Celebrating over 60 years of cultivating knowledge and friendship


Sunday, 26 October 2008

Garden Visit to Westonbirt Arboretum

October's garden visit to Westonbirt, The National Arboretum is one of the most spectacular tree gardens in the world. An historical collection of over 3,000 different trees and shrub species many of which are rare or endangered in their native lands. Covering six hundred acres, the arboretum is an inspiring place to relax, get back to nature and indulge your senses...

It was a fabulous day with the rain staying away until the journey home. The Acer Glade in particular was full of autumn colour.

The Arboretum hires out motorised wheelchairs for those who need help seeing all there is to see!

The colour of the leaves were a photographer's delight.
And so to the lovely tearoom for a piece of goey cake.

Tuesday, 14 October 2008

October Talk

The October talk saw Roger Avery give a talk for the RSPB entitled "Birds, climate change and us". He started by discussing climate change and how it had been happening for hundreds of thousands of years and it was nothing new. He said that experts are divided as to whether it is man made. The impact is measured in changes in the cycles of sunspots. He explained how computer models are used to simulate reasons. Nature is not static and that the changes in numbers of birds, plants and animals occur over hundreds of years.

He illustrated his talk with a digital slide show. He showed photos various birds including the turtle dove and said that this birds are now rare in Devon but the reasons for this are unknown. Other garden birds are affected by the changes in gardening methods as the hobby increased in popularity since the 1950's. The increase in the use of slug pellets was a problem but as companies changed the formulation of slug pellets, the numbers of these birds are increasing again.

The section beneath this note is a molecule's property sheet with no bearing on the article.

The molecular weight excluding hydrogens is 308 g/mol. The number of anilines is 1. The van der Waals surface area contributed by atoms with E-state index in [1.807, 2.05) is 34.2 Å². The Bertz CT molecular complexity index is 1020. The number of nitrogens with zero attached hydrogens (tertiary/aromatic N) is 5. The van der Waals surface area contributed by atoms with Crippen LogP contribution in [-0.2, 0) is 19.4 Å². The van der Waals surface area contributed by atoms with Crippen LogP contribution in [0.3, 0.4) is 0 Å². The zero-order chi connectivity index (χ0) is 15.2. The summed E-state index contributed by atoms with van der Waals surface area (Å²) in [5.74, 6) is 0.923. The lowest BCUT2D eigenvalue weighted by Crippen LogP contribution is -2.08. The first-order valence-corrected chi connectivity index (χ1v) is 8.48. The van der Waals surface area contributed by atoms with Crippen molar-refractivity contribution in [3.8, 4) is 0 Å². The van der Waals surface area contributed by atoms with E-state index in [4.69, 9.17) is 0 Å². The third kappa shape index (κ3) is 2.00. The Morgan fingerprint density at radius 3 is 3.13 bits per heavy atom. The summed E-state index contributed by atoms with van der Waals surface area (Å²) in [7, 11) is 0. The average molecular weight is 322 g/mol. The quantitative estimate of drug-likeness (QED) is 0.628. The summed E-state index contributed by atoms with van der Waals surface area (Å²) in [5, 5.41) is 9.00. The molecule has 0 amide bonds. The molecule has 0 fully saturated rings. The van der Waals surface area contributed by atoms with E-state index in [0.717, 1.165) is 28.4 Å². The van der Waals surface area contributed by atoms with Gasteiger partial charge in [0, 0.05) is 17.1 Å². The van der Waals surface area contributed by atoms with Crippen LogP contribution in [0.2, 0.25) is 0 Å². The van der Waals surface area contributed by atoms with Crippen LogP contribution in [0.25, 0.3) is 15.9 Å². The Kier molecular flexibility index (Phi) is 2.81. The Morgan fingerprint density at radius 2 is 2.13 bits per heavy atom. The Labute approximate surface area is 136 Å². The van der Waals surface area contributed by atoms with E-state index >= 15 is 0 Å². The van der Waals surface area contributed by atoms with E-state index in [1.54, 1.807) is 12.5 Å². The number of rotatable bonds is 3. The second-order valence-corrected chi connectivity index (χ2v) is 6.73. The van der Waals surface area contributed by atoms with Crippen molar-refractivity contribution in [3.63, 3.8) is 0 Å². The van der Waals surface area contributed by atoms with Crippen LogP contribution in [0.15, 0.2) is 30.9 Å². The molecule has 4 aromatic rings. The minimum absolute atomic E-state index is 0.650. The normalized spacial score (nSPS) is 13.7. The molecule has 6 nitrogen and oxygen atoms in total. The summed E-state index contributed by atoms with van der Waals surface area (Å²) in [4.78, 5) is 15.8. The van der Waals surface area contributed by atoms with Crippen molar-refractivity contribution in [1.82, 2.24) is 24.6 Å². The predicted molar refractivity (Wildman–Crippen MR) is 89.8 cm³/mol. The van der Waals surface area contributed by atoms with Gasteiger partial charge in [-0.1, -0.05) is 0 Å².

He said that it is not only bird numbers which are affected by climate change. The same applied to butterflies, lizards and hedgehogs. He did say that it is not all doom and gloom and that some changes are happening which will increase numbers of birds. Birds that now reside in southern Europe will eventually be seen more regularly in Britain. One of these birds will be the European Bee Eater. He finished by explaining how we can help that shifting distribution. He asked that we support organisations like the RSPB and support nature reserves which help create corridors for changing climates.